U.S. military operations in Iraq end

U.S. military personnel fold the U.S. Forces in Iraq flag during a symbolic ceremony marking the end of the mission in Iraq at Sather Air Base, West of Baghdad, on Thursday.   | Photo Credit: ALI AL-SAADI

After nearly nine agonising years, the U.S. on Thursday formally ended military operations in Iraq, triggering a wave of celebrations inside the country that marked the end of a costly military occupation.

At a simple ceremony in Baghdad, called the “casing of colours,” the flag of the American forces in Iraq was lowered, a military tradition that symbolised the end of the war which began in March 2003. The war, which began on the illusionary pretext of eradicating non-existent stockpiles of Iraq's weapons of mass destruction, ended up causing large-scale Iraqi deaths, estimated anywhere between 100,000 to a million.

The war also killed 4,487 Americans and wounded 32,226, according to Pentagon figures.

The closure of the war triggered raucous celebrations in Iraq, especially among residents of Fallujah, an agrarian town, not far from Baghdad, which became the epicentre of the resistance to the invasion.

Dubbed the first annual “festival to celebrate the role of the resistance,” it brought thousands into the streets to participate in high-pitched demonstrations.

Many held placards praising Fallujah as “the flame of the resistance,” while others proclaimed: “Now we are free.”

During the course of the noisy outpouring, some burned the U.S. and the Israeli flags, and others lofted pictures of slain American soldiers along with images of gutted military vehicles.

The town bore the brunt of two major U.S. intrusions in 2004, following the killing of the four American security contractors belonging to private security firm Blackwater. The company was subsequently re-named Xe, but still later assumed its current name, Academi.

The horrific war triggered a highly destructive sectarian conflict between the majority Shia and Sunni communities. It also led to the emergence of Iraq as a new haven for the al-Qaeda, with the Jordanian born Abu Musab Al Zarqawi, the mastermind of a spate of sectarian killings, emerging as its icon.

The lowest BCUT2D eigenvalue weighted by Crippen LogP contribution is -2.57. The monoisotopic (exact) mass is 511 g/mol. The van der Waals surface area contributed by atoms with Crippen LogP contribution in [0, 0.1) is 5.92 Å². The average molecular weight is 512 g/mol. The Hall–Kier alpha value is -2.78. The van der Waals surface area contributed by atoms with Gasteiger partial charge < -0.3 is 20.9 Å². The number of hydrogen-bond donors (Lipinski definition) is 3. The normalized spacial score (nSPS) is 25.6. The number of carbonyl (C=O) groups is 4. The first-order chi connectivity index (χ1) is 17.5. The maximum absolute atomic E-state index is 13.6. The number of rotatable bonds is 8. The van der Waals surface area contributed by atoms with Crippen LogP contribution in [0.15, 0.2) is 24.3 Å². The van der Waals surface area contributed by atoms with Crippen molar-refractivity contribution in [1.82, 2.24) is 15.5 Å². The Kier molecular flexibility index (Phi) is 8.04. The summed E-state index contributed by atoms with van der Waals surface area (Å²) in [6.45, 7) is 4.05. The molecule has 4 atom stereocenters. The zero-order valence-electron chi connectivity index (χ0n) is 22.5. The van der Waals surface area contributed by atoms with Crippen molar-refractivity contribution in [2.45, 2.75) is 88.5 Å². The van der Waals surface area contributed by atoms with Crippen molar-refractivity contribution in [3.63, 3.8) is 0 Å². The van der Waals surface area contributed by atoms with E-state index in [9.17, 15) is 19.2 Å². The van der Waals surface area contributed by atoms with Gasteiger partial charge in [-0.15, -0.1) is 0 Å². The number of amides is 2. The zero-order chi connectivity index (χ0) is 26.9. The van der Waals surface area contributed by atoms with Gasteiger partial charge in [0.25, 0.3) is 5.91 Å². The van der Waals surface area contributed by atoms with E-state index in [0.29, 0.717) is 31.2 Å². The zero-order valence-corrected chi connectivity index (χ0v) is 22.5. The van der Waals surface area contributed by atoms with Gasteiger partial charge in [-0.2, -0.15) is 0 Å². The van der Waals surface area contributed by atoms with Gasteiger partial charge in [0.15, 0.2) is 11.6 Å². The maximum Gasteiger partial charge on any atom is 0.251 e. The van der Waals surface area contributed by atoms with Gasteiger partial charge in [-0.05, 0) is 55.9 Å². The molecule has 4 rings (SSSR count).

Yet, on Thursday, U.S. Defence Secretary Leon E.Panettta, who presided over the ceremony in Baghdad, imparted a positive spin to the invasion. He said “the dream of an independent and sovereign Iraq is now a reality”.

On Wednesday, addressing troops who have just returned from Iraq in North Carolina, U.S. President Barack Obama praised soldiers for their role in Iraq.

“Everything that American troops have done in Iraq, all the fighting and dying, bleeding and building, training and partnering, has led us to this moment of success,” he observed.

In Iran, which borders Iraq and exercises substantial influence in that country, the closure of the American military presence has been reported with considerable restraint.

However, the semi-official Press TV in English said thousands of military advisers and diplomats are expected to remain in Iraq as part of U.S. embassy personnel in Baghdad.

The New York Times is reporting that a few hundred military personnel and Pentagon civilians will remain, working within the American embassy to assist in weapons sales and training.

The withdrawal of American forces may bolster Iranian influence in Iraq. But some analysts are of the view that now that they are freed from their mission in Iraq, Washington would be in a better position to mount fresh pressure on Iran with a far larger number of troops.

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Printable version | Oct 17, 2021 1:32:55 AM |

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